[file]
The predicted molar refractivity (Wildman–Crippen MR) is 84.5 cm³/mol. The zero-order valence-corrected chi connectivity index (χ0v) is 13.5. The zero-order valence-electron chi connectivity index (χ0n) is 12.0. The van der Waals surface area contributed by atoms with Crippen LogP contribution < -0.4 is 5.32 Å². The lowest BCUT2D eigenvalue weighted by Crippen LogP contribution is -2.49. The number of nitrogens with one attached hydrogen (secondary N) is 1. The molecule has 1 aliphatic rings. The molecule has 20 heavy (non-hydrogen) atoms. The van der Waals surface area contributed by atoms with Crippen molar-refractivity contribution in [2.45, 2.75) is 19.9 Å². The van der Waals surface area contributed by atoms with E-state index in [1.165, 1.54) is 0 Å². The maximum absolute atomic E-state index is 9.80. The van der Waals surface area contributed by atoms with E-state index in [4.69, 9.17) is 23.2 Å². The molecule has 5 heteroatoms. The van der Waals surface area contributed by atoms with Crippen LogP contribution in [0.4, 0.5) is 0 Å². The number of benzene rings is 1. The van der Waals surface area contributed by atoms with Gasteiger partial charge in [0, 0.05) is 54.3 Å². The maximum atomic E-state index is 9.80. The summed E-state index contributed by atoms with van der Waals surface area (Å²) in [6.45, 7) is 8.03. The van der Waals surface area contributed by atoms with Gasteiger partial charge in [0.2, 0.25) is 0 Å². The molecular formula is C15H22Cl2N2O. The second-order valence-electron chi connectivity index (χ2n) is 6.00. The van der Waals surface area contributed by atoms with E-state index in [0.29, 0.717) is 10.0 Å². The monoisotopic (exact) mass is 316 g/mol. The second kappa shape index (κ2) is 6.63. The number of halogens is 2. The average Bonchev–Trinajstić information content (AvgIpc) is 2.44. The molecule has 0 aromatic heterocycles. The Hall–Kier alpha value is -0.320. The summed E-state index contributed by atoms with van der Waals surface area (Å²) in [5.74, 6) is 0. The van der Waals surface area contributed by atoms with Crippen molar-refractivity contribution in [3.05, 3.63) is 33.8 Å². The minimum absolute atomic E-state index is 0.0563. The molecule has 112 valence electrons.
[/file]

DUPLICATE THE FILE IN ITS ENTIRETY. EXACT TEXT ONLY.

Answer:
The predicted molar refractivity (Wildman–Crippen MR) is 84.5 cm³/mol. The zero-order valence-corrected chi connectivity index (χ0v) is 13.5. The zero-order valence-electron chi connectivity index (χ0n) is 12.0. The van der Waals surface area contributed by atoms with Crippen LogP contribution < -0.4 is 5.32 Å². The lowest BCUT2D eigenvalue weighted by Crippen LogP contribution is -2.49. The number of nitrogens with one attached hydrogen (secondary N) is 1. The molecule has 1 aliphatic rings. The molecule has 20 heavy (non-hydrogen) atoms. The van der Waals surface area contributed by atoms with Crippen molar-refractivity contribution in [2.45, 2.75) is 19.9 Å². The van der Waals surface area contributed by atoms with E-state index in [1.165, 1.54) is 0 Å². The maximum absolute atomic E-state index is 9.80. The van der Waals surface area contributed by atoms with E-state index in [4.69, 9.17) is 23.2 Å². The molecule has 5 heteroatoms. The van der Waals surface area contributed by atoms with Crippen LogP contribution in [0.4, 0.5) is 0 Å². The number of benzene rings is 1. The van der Waals surface area contributed by atoms with Gasteiger partial charge in [0, 0.05) is 54.3 Å². The maximum atomic E-state index is 9.80. The summed E-state index contributed by atoms with van der Waals surface area (Å²) in [6.45, 7) is 8.03. The van der Waals surface area contributed by atoms with Gasteiger partial charge in [0.2, 0.25) is 0 Å². The molecular formula is C15H22Cl2N2O. The second-order valence-electron chi connectivity index (χ2n) is 6.00. The van der Waals surface area contributed by atoms with E-state index in [0.29, 0.717) is 10.0 Å². The monoisotopic (exact) mass is 316 g/mol. The second kappa shape index (κ2) is 6.63. The number of halogens is 2. The average Bonchev–Trinajstić information content (AvgIpc) is 2.44. The molecule has 0 aromatic heterocycles. The Hall–Kier alpha value is -0.320. The summed E-state index contributed by atoms with van der Waals surface area (Å²) in [5.74, 6) is 0. The van der Waals surface area contributed by atoms with Crippen molar-refractivity contribution in [3.05, 3.63) is 33.8 Å². The minimum absolute atomic E-state index is 0.0563. The molecule has 112 valence electrons.